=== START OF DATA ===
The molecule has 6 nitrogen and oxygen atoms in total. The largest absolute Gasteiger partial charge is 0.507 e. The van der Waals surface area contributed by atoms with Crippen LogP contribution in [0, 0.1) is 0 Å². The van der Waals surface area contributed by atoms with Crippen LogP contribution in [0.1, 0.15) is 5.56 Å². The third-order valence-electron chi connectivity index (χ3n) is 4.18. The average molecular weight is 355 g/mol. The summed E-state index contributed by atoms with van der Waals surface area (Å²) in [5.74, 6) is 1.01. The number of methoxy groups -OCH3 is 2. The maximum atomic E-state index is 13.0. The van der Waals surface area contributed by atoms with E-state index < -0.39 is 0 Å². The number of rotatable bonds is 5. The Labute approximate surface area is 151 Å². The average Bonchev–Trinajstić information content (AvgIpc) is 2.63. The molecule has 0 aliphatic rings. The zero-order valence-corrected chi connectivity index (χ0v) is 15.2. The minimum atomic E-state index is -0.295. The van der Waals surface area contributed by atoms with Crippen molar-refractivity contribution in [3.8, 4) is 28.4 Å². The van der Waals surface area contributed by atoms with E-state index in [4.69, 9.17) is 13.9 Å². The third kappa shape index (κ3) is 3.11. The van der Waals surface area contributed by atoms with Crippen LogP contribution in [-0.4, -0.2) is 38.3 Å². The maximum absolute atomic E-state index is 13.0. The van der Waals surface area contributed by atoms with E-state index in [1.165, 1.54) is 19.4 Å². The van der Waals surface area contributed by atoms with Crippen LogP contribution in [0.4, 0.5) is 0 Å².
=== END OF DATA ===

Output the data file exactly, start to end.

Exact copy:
The molecule has 6 nitrogen and oxygen atoms in total. The largest absolute Gasteiger partial charge is 0.507 e. The van der Waals surface area contributed by atoms with Crippen LogP contribution in [0, 0.1) is 0 Å². The van der Waals surface area contributed by atoms with Crippen LogP contribution in [0.1, 0.15) is 5.56 Å². The third-order valence-electron chi connectivity index (χ3n) is 4.18. The average molecular weight is 355 g/mol. The summed E-state index contributed by atoms with van der Waals surface area (Å²) in [5.74, 6) is 1.01. The number of methoxy groups -OCH3 is 2. The maximum atomic E-state index is 13.0. The van der Waals surface area contributed by atoms with E-state index < -0.39 is 0 Å². The number of rotatable bonds is 5. The Labute approximate surface area is 151 Å². The average Bonchev–Trinajstić information content (AvgIpc) is 2.63. The molecule has 0 aliphatic rings. The zero-order valence-corrected chi connectivity index (χ0v) is 15.2. The minimum atomic E-state index is -0.295. The van der Waals surface area contributed by atoms with Crippen molar-refractivity contribution in [3.8, 4) is 28.4 Å². The van der Waals surface area contributed by atoms with E-state index in [4.69, 9.17) is 13.9 Å². The third kappa shape index (κ3) is 3.11. The van der Waals surface area contributed by atoms with Crippen LogP contribution in [-0.4, -0.2) is 38.3 Å². The maximum absolute atomic E-state index is 13.0. The van der Waals surface area contributed by atoms with E-state index in [1.165, 1.54) is 19.4 Å². The van der Waals surface area contributed by atoms with Crippen LogP contribution in [0.4, 0.5) is 0 Å².